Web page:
Messenger payment discontinued in parts of Europe
Facebook (FB) is discontinuing its Messenger-based payment service in Britain and France. The company will stop providing the payment service, which allows people to send and receive money through its Messenger app in Britain and France, on June 15, according to a report from TechCrunch.
Messenger is one of Facebook’s mobile messaging apps. It’s used by more than 1.5 billion people worldwide. Facebook began providing its Messenger-based payment service in two countries in 2017. A company statement cited by TechCrunch implies that the payment service was not well received in the countries, which influenced the decision to shut it down. Last year, Snap (SNAP) shut down its Snapcash payment service after it failed to catch on.
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The withdrawal from Britain and France is set to shrink the number of markets served by Facebook’s Messenger payment service.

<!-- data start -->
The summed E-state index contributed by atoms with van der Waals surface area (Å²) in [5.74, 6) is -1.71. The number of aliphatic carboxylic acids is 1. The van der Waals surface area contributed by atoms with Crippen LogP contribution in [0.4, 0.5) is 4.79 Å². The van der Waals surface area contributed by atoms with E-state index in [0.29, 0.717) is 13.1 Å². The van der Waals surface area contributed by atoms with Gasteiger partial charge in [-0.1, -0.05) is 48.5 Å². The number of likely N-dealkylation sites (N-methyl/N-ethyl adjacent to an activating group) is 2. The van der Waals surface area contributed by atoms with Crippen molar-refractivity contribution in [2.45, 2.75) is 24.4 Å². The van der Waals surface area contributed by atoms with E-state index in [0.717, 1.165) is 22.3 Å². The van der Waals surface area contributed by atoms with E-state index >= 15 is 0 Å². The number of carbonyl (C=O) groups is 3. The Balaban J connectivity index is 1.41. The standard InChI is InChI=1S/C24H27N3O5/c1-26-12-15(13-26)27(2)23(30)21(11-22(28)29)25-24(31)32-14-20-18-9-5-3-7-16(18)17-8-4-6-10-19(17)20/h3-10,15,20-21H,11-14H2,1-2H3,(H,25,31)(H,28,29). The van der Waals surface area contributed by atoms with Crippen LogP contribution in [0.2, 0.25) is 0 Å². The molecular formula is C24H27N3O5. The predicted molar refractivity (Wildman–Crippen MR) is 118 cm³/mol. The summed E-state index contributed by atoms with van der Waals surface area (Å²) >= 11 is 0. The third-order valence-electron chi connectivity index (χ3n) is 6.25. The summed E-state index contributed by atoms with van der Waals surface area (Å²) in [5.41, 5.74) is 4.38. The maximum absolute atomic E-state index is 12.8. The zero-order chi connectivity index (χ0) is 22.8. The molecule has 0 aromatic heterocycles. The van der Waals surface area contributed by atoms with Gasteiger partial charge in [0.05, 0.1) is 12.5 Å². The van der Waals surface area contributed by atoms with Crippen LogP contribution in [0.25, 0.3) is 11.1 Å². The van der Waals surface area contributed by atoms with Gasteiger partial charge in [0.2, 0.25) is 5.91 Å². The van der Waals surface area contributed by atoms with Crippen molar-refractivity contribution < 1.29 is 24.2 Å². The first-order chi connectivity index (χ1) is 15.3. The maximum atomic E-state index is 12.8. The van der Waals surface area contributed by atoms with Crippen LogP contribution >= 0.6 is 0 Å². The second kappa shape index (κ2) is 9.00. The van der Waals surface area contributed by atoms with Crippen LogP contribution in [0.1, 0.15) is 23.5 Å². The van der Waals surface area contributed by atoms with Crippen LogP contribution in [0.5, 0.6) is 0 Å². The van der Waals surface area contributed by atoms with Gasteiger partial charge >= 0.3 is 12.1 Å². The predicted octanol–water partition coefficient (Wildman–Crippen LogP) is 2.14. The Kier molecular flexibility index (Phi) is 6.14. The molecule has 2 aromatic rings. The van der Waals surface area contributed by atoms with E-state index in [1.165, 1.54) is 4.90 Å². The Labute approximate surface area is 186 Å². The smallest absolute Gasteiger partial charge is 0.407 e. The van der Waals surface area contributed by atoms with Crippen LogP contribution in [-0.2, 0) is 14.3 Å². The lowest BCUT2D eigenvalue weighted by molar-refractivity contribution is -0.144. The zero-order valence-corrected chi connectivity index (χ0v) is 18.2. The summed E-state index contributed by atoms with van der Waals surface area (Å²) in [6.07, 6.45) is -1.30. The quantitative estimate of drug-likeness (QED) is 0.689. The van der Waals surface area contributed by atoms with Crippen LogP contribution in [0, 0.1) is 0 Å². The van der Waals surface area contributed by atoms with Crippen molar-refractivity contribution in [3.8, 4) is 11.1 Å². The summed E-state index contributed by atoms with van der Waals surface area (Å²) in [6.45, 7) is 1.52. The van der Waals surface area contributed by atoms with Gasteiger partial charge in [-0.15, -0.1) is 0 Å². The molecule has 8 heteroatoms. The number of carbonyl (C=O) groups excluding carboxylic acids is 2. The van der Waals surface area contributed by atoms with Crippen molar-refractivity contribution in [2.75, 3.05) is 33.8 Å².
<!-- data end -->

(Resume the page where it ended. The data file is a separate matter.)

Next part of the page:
Payment part of Facebook’s nonadvertising business
Providing payment services is part of Facebook’s efforts to diversify outside the advertising market, which currently contributes the vast majority of its revenue. Facebook generated $165 million in revenue from its nonadvertising operations, including the provision of mobile payment services and the sale of hardware products through its Oculus unit, in the first quarter. Alphabet (GOOGL) generated $5.6 billion in revenue from its nonadvertising businesses in the first quarter. Twitter (TWTR) and Yandex (YNDX) generated revenues of $107 million and $153 million, respectively, from their nonadvertising businesses in the first quarter.